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TitleThe Extraction of Ocean Surface Information From SAR Imagery
AuthorCampbell, J W; Vachon, P W; Dobson, F W
SourceInternational Symposium, Geomatics in the Era of RADARSAT (GER'97), Ottawa, Canada, May 25-30; 1997 p. 15
Alt SeriesEarth Sciences Sector, Contribution Series 20042175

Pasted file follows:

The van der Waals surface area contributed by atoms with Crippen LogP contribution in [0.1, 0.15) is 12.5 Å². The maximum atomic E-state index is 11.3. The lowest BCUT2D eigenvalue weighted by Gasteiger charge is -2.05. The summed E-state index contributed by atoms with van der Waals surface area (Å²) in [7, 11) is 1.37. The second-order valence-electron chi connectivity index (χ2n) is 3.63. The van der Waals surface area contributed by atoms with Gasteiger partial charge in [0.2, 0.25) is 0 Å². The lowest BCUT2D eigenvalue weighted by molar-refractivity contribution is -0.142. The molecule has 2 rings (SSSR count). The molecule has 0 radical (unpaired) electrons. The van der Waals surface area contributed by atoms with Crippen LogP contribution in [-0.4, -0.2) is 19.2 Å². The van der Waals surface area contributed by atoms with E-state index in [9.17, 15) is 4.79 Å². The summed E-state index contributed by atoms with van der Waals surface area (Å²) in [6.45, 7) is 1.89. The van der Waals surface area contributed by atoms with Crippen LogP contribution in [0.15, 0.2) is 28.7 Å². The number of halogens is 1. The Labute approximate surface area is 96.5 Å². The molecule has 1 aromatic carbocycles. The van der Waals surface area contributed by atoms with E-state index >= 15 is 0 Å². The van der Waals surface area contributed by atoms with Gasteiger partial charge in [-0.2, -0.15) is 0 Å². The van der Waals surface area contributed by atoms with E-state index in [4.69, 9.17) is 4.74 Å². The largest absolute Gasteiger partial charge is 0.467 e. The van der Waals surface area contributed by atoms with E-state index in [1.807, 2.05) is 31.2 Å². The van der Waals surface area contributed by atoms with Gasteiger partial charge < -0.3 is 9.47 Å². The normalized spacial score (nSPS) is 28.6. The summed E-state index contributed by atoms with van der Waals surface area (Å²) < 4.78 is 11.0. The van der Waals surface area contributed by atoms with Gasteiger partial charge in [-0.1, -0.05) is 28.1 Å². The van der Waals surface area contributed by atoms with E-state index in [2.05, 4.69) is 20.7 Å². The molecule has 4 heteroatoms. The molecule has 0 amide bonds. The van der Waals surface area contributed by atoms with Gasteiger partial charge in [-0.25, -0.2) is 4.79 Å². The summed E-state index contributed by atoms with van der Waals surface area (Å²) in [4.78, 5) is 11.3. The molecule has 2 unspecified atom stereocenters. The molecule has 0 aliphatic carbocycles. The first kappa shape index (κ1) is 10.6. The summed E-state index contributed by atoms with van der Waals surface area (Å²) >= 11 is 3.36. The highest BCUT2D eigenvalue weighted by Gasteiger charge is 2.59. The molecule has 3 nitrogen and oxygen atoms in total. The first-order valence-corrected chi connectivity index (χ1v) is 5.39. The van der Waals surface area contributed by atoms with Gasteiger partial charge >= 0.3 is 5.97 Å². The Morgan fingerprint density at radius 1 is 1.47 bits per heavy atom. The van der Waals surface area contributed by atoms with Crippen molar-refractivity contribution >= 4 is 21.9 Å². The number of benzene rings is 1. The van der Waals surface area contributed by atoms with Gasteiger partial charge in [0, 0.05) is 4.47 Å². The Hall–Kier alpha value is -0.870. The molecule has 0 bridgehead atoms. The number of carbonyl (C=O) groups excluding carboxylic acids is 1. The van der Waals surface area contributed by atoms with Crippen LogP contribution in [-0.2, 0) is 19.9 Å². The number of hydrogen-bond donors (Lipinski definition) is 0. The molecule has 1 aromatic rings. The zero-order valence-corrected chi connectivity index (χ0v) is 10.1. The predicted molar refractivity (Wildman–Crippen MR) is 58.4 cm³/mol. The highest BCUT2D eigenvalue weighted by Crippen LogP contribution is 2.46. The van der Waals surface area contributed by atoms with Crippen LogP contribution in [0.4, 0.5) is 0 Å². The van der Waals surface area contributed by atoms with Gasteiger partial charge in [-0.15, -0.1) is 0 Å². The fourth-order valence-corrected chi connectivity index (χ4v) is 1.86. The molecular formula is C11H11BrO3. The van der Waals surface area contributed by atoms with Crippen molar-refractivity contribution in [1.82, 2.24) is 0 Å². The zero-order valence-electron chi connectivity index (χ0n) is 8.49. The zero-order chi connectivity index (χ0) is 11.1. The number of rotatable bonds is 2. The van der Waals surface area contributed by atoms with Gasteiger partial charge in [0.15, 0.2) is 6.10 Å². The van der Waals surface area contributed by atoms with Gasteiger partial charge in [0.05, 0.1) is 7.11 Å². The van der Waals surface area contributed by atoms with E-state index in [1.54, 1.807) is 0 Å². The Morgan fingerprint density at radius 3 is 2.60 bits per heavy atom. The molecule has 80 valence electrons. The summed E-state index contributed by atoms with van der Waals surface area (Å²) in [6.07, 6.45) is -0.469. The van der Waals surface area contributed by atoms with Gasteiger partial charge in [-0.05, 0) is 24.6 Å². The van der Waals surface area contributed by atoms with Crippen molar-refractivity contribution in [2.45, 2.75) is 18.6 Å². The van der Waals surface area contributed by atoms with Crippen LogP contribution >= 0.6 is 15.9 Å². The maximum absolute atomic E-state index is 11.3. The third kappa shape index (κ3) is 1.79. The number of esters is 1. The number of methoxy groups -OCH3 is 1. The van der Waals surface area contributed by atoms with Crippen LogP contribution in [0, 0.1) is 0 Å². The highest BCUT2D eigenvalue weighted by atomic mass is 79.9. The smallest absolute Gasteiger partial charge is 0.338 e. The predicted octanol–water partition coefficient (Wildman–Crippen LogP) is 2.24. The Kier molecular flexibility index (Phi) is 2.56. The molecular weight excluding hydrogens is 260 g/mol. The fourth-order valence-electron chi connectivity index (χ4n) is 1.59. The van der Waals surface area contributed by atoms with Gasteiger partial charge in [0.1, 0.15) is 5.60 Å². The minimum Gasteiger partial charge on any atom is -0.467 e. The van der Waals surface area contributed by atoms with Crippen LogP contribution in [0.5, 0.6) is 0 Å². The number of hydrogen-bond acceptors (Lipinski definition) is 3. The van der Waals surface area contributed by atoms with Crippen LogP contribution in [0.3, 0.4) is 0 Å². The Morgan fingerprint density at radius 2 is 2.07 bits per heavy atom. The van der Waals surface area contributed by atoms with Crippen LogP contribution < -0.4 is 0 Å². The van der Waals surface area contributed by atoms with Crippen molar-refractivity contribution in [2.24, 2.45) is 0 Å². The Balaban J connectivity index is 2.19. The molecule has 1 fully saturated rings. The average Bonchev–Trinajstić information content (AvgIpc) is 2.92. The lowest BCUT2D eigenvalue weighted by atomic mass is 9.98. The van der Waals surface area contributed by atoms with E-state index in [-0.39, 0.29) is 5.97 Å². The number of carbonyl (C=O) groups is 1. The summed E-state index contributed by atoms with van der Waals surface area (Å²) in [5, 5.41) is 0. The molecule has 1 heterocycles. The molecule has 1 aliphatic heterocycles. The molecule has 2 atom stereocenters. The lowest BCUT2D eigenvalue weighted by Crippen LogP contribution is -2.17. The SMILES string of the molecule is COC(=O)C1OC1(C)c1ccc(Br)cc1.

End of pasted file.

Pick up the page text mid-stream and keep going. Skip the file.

AbstractGlobal coverage of the oceans is now available from synthetic aperture radar (SAR) sensors on board such satellites as ERS-1, ERS-2 and RADARSAT. With different applications in mind, it is useful to extract as much ocean surface information as possible from each SAR scene. Scene statistics, calibrated backscatter, image spectra, and inter-look cross-spectra can all play a role in determining the wind and wave conditions present in the scene. These, in turn, affect the detectability oftargets such asships and slicks on the ocean surface. Quantitative analysis of data from ERS-1, ERS-2, and RADARSAT, along with in situ measurements of wind and wave conditions at the time the data were acquired, are combined to validate several information extraction techniques which apply to each of these C-band sensors. The techniques include the use of low wavenumber image spectra to resolve wind direction and the combination of these directions with calibrated ocean backscatter to resolve wind speed. Another technique investigated is the use of inter-look cross spectra to reduce speckle noise contributions and to resolve the wave propagation direction in SAR image spectra prior to their inversion to wave spectra. The use of scene statistics and the K-distribution order parameter in combination with the wind and wave information to predict the detection performance of the SAR for ships and other targets with unusual statistical properties is also considered. While the potential exists to obtain a detailed snapshot of many aspects of the ocean surface and the targets on it with the SAR data alone, ancillary data may be required to fully resolve the wind direction and to supply wave information outside of the azimuth passband. Synergistic use of wind and wave eld predictions together with the SAR imagery, should allow a more complete picture of the ocean to be developed than would be possible with either information source alone. A case study is made of an atmospheric gravity wave which was observed in both a RADARSAT and a CCRS CV580 airborne SAR image. In this case, both the SAR data and other information sources are combined to provide a better picture of the dynamics of the wave.

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